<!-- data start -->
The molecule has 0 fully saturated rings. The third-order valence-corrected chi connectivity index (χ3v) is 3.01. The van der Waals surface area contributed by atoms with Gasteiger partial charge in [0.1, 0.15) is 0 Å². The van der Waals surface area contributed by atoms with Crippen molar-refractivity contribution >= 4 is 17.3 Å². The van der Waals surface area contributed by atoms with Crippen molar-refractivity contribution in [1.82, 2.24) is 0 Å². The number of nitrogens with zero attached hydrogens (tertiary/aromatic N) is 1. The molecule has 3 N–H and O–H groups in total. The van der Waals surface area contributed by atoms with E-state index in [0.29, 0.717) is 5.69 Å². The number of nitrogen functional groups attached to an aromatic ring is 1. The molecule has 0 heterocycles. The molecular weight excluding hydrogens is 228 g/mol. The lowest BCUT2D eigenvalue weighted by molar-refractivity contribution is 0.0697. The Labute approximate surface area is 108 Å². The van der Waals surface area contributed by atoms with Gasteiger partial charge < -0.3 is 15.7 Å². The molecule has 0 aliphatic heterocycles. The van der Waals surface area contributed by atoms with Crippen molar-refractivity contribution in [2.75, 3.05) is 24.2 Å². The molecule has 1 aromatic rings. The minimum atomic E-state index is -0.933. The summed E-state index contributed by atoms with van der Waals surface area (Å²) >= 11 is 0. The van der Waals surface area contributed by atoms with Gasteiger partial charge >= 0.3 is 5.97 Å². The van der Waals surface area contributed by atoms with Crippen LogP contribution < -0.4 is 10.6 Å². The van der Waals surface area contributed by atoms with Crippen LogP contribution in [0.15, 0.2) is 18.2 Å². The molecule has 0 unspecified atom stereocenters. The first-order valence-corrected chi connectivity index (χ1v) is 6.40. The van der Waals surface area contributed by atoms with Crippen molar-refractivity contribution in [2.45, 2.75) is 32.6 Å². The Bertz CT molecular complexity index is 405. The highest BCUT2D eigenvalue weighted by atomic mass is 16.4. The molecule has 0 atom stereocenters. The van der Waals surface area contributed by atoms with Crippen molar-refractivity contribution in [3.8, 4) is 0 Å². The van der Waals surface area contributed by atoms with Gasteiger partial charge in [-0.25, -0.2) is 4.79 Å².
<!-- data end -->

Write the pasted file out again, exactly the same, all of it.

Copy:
The molecule has 0 fully saturated rings. The third-order valence-corrected chi connectivity index (χ3v) is 3.01. The van der Waals surface area contributed by atoms with Gasteiger partial charge in [0.1, 0.15) is 0 Å². The van der Waals surface area contributed by atoms with Crippen molar-refractivity contribution >= 4 is 17.3 Å². The van der Waals surface area contributed by atoms with Crippen molar-refractivity contribution in [1.82, 2.24) is 0 Å². The number of nitrogens with zero attached hydrogens (tertiary/aromatic N) is 1. The molecule has 3 N–H and O–H groups in total. The van der Waals surface area contributed by atoms with E-state index in [0.29, 0.717) is 5.69 Å². The number of nitrogen functional groups attached to an aromatic ring is 1. The molecule has 0 heterocycles. The molecular weight excluding hydrogens is 228 g/mol. The lowest BCUT2D eigenvalue weighted by molar-refractivity contribution is 0.0697. The Labute approximate surface area is 108 Å². The van der Waals surface area contributed by atoms with Gasteiger partial charge < -0.3 is 15.7 Å². The molecule has 0 aliphatic heterocycles. The van der Waals surface area contributed by atoms with Crippen molar-refractivity contribution in [2.75, 3.05) is 24.2 Å². The molecule has 1 aromatic rings. The minimum atomic E-state index is -0.933. The summed E-state index contributed by atoms with van der Waals surface area (Å²) >= 11 is 0. The van der Waals surface area contributed by atoms with Gasteiger partial charge >= 0.3 is 5.97 Å². The van der Waals surface area contributed by atoms with Crippen LogP contribution < -0.4 is 10.6 Å². The van der Waals surface area contributed by atoms with Crippen LogP contribution in [0.15, 0.2) is 18.2 Å². The molecule has 0 unspecified atom stereocenters. The first-order valence-corrected chi connectivity index (χ1v) is 6.40. The van der Waals surface area contributed by atoms with Crippen molar-refractivity contribution in [2.45, 2.75) is 32.6 Å². The Bertz CT molecular complexity index is 405. The highest BCUT2D eigenvalue weighted by atomic mass is 16.4. The molecule has 0 atom stereocenters. The van der Waals surface area contributed by atoms with Crippen molar-refractivity contribution in [3.8, 4) is 0 Å². The van der Waals surface area contributed by atoms with Gasteiger partial charge in [-0.25, -0.2) is 4.79 Å².